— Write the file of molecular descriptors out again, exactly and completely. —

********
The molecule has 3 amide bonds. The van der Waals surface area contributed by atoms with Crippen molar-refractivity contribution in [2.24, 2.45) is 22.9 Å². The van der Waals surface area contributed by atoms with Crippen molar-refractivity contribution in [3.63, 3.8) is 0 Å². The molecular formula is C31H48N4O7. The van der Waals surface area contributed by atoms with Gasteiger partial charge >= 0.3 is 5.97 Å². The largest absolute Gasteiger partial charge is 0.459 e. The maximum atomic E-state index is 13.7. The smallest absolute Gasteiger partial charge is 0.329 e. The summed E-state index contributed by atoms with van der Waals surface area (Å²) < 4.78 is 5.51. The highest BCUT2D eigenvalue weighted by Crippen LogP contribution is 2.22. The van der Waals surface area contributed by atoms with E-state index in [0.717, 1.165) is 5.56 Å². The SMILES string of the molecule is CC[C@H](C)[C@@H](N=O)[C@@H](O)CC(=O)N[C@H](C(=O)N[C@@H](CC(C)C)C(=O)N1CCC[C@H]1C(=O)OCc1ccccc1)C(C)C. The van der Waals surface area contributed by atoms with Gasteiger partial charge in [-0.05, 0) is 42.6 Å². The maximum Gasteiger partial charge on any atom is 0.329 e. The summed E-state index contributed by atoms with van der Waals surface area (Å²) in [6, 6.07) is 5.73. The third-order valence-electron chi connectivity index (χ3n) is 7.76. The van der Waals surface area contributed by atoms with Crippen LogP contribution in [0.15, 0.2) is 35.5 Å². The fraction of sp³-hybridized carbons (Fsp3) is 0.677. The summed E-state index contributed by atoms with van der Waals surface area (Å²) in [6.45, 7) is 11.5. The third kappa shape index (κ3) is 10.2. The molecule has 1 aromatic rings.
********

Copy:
The molecule has 3 amide bonds. The van der Waals surface area contributed by atoms with Crippen molar-refractivity contribution in [2.24, 2.45) is 22.9 Å². The van der Waals surface area contributed by atoms with Crippen molar-refractivity contribution in [3.63, 3.8) is 0 Å². The molecular formula is C31H48N4O7. The van der Waals surface area contributed by atoms with Gasteiger partial charge >= 0.3 is 5.97 Å². The largest absolute Gasteiger partial charge is 0.459 e. The maximum atomic E-state index is 13.7. The smallest absolute Gasteiger partial charge is 0.329 e. The summed E-state index contributed by atoms with van der Waals surface area (Å²) < 4.78 is 5.51. The highest BCUT2D eigenvalue weighted by Crippen LogP contribution is 2.22. The van der Waals surface area contributed by atoms with E-state index in [0.717, 1.165) is 5.56 Å². The SMILES string of the molecule is CC[C@H](C)[C@@H](N=O)[C@@H](O)CC(=O)N[C@H](C(=O)N[C@@H](CC(C)C)C(=O)N1CCC[C@H]1C(=O)OCc1ccccc1)C(C)C. The van der Waals surface area contributed by atoms with Gasteiger partial charge in [-0.05, 0) is 42.6 Å². The maximum Gasteiger partial charge on any atom is 0.329 e. The summed E-state index contributed by atoms with van der Waals surface area (Å²) in [6, 6.07) is 5.73. The third-order valence-electron chi connectivity index (χ3n) is 7.76. The van der Waals surface area contributed by atoms with Crippen LogP contribution in [0.15, 0.2) is 35.5 Å². The fraction of sp³-hybridized carbons (Fsp3) is 0.677. The summed E-state index contributed by atoms with van der Waals surface area (Å²) in [6.45, 7) is 11.5. The third kappa shape index (κ3) is 10.2. The molecule has 1 aromatic rings.